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NGC 891– Spiral Galaxy in Andromeda

Composite Image Data - Subaru Telescope (NAOJ), Hubble Legacy Archive, Michael Joner, David Laney (West Mountain Observatory, BYU); Processing - Robert Gendler

Composite Image Data - Subaru Telescope (NAOJ), Hubble Legacy Archive, Michael Joner, David Laney (West Mountain Observatory, BYU); Processing - Robert Gendler

Last month, we turned our attention to the spiral galaxy NGC 7331 to get an idea what the Andromeda Galaxy (which is similar in size and structure) might look like were it 20 times more distant. From its new location, this naked eye object would now be a 9th magnitude "faint fuzzy," visible only with the aid of telescope or large binocular.

How might our Milky Way Galaxy appear to eyes gazing our way from an extragalactic perspective? From a distance of 30 million light years and angled edge-on to the observer’s line of sight, it would appear very much like NGC 891 in Andromeda. Discovered by William Herschel’s sister Caroline in 1784 and located 3.5 degrees east of the colorful double star Almach (gamma [γ] Andromedae), NGC 891 is essentially a twin to the Milky Way.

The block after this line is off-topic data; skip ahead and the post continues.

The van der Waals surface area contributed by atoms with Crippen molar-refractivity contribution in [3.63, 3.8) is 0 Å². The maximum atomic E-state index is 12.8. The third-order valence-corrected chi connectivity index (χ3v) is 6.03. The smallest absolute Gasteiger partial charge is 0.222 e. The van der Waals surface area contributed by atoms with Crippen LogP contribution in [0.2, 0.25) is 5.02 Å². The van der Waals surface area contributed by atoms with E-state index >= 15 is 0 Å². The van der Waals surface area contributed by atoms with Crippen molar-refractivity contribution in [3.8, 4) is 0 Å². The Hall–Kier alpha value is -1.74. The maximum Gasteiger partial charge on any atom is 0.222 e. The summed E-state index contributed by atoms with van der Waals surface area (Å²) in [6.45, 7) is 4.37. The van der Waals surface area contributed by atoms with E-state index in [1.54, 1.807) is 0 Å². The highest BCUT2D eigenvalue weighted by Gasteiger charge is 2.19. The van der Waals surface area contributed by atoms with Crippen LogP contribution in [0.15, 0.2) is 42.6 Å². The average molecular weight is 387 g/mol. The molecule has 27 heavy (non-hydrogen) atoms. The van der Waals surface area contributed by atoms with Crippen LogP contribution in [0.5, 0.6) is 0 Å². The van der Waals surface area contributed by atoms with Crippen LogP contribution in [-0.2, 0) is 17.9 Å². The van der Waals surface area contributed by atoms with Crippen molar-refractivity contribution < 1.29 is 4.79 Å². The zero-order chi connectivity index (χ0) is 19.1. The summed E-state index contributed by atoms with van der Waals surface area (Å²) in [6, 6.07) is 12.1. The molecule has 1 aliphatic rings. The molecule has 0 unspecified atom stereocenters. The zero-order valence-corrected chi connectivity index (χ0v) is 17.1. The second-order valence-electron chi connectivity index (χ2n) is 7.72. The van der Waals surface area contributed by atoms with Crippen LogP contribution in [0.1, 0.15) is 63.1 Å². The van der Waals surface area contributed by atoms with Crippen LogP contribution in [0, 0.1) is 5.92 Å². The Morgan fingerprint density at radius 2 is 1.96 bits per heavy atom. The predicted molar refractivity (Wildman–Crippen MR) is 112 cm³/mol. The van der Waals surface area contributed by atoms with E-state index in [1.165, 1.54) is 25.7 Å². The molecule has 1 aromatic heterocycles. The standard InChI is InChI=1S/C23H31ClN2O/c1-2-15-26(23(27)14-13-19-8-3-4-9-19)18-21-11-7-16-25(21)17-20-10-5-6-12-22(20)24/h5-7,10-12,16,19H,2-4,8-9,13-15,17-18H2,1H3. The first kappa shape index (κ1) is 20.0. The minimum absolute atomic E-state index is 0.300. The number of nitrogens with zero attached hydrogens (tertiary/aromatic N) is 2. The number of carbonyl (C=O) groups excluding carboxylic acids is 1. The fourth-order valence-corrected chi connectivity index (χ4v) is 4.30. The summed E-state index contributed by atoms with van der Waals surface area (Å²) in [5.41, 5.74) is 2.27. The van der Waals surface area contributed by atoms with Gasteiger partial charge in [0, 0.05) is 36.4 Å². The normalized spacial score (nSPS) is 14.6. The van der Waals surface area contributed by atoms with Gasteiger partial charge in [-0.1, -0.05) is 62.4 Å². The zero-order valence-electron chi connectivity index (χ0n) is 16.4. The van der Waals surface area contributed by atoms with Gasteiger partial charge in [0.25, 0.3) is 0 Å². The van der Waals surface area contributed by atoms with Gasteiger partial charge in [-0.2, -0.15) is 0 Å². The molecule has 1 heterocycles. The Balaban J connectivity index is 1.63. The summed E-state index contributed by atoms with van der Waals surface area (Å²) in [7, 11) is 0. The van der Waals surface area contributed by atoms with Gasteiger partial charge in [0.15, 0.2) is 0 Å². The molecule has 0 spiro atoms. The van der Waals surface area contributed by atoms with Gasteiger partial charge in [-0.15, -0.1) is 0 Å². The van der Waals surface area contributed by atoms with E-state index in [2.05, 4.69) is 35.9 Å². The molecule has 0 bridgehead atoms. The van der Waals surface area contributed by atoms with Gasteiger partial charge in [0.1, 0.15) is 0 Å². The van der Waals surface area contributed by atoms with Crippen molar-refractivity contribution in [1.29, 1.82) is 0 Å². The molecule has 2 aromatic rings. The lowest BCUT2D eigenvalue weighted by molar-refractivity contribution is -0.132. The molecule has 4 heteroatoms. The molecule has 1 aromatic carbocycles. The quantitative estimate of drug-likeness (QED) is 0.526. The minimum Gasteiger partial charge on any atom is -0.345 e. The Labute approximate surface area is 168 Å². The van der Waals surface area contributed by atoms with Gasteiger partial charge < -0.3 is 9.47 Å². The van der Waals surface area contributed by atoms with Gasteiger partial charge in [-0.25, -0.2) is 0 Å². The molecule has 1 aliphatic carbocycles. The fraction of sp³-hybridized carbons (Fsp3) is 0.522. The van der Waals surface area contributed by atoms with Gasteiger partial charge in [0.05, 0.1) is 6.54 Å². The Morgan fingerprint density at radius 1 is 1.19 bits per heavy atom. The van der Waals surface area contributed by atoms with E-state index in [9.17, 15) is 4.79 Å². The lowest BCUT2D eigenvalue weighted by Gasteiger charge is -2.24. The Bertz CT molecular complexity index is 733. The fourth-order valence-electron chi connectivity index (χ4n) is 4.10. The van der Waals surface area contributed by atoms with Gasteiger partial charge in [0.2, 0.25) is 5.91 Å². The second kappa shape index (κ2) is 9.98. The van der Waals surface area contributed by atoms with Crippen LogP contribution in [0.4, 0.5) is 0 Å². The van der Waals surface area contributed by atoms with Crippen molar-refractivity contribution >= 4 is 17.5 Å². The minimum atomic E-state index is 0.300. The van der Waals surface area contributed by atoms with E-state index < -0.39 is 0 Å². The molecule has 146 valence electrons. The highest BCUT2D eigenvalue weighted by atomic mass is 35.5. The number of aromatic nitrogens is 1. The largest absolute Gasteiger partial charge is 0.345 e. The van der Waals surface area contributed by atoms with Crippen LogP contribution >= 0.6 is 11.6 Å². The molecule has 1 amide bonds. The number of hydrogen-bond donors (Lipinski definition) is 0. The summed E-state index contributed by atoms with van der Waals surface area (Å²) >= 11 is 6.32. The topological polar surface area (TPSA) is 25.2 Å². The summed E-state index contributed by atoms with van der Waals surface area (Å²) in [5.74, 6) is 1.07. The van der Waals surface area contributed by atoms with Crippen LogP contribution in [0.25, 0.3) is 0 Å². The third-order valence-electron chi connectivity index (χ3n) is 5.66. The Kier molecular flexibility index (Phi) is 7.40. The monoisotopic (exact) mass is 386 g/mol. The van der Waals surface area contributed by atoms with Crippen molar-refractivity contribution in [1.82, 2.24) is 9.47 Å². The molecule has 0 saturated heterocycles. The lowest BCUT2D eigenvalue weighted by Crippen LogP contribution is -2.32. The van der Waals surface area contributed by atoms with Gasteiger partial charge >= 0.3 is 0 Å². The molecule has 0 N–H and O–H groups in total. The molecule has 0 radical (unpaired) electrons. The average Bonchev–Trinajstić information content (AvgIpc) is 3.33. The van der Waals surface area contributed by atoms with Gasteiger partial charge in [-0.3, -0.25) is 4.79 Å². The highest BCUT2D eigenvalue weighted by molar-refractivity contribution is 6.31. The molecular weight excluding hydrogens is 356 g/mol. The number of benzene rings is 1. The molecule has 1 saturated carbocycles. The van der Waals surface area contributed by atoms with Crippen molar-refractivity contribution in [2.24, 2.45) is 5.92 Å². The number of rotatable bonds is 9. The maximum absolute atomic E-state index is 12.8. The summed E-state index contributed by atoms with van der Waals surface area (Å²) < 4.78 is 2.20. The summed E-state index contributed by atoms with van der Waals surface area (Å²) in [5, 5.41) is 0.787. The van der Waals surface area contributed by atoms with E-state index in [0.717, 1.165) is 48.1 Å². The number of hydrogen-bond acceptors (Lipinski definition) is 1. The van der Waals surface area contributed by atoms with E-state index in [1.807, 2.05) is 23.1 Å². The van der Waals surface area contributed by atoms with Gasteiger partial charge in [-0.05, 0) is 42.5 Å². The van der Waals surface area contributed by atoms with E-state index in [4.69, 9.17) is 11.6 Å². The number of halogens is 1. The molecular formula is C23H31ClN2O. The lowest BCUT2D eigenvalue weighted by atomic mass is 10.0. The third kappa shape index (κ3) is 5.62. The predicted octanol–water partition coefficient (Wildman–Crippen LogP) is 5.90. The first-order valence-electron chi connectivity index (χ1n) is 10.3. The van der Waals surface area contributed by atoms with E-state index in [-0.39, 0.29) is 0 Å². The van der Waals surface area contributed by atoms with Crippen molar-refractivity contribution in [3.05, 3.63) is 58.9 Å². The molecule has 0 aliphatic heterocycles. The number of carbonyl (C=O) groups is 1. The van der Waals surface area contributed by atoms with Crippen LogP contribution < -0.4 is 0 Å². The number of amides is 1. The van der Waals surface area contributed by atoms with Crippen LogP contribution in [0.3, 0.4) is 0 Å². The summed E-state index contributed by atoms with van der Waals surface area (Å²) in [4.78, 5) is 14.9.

A 10th magnitude sliver 13 arcminutes long and 3 arc-minutes wide, NGC 891 is an elusive target. A dark dust lane that runs its length greatly diminishes its overall brightness. Just to glimpse NGC 891 with small aperture telescope is a challenging task. The dust lane doesn't really come into view until an 8 to 10 inch scope is used. The real grandeur of NGC 891 begins to unfold under the scrutiny of large Dobsonian-mounted reflectors. Whatever telescope you use, your quest for NGC 891 should be made from a dark-sky location with a magnification in excess of 100X. Its dim appearance is a sobering reminder that our mighty Milky Way isn't so mighty in the cosmic scheme of things.

Glenn Chaple
Author:
Glenn Chaple
Entry Date:
Dec 11, 2013
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